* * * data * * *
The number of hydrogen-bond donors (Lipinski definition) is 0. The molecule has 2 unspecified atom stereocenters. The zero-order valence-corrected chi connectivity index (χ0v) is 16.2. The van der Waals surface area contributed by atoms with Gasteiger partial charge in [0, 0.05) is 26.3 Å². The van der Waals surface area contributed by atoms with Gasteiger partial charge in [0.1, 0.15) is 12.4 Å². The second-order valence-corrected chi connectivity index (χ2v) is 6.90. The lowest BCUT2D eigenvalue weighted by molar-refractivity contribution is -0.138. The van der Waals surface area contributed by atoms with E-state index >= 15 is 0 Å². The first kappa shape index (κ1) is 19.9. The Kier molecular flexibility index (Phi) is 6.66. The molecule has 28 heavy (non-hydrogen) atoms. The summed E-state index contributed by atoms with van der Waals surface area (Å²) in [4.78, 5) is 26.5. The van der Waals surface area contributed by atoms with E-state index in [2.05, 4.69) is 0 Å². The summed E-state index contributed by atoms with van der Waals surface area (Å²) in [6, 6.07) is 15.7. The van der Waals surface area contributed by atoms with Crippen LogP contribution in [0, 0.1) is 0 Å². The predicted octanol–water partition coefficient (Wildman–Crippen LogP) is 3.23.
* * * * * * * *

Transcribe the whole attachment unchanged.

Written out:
The number of hydrogen-bond donors (Lipinski definition) is 0. The molecule has 2 unspecified atom stereocenters. The zero-order valence-corrected chi connectivity index (χ0v) is 16.2. The van der Waals surface area contributed by atoms with Gasteiger partial charge in [0, 0.05) is 26.3 Å². The van der Waals surface area contributed by atoms with Gasteiger partial charge in [0.1, 0.15) is 12.4 Å². The second-order valence-corrected chi connectivity index (χ2v) is 6.90. The lowest BCUT2D eigenvalue weighted by molar-refractivity contribution is -0.138. The van der Waals surface area contributed by atoms with E-state index >= 15 is 0 Å². The first kappa shape index (κ1) is 19.9. The Kier molecular flexibility index (Phi) is 6.66. The molecule has 28 heavy (non-hydrogen) atoms. The summed E-state index contributed by atoms with van der Waals surface area (Å²) in [4.78, 5) is 26.5. The van der Waals surface area contributed by atoms with E-state index in [2.05, 4.69) is 0 Å². The summed E-state index contributed by atoms with van der Waals surface area (Å²) in [6, 6.07) is 15.7. The van der Waals surface area contributed by atoms with Crippen LogP contribution in [0, 0.1) is 0 Å². The predicted octanol–water partition coefficient (Wildman–Crippen LogP) is 3.23.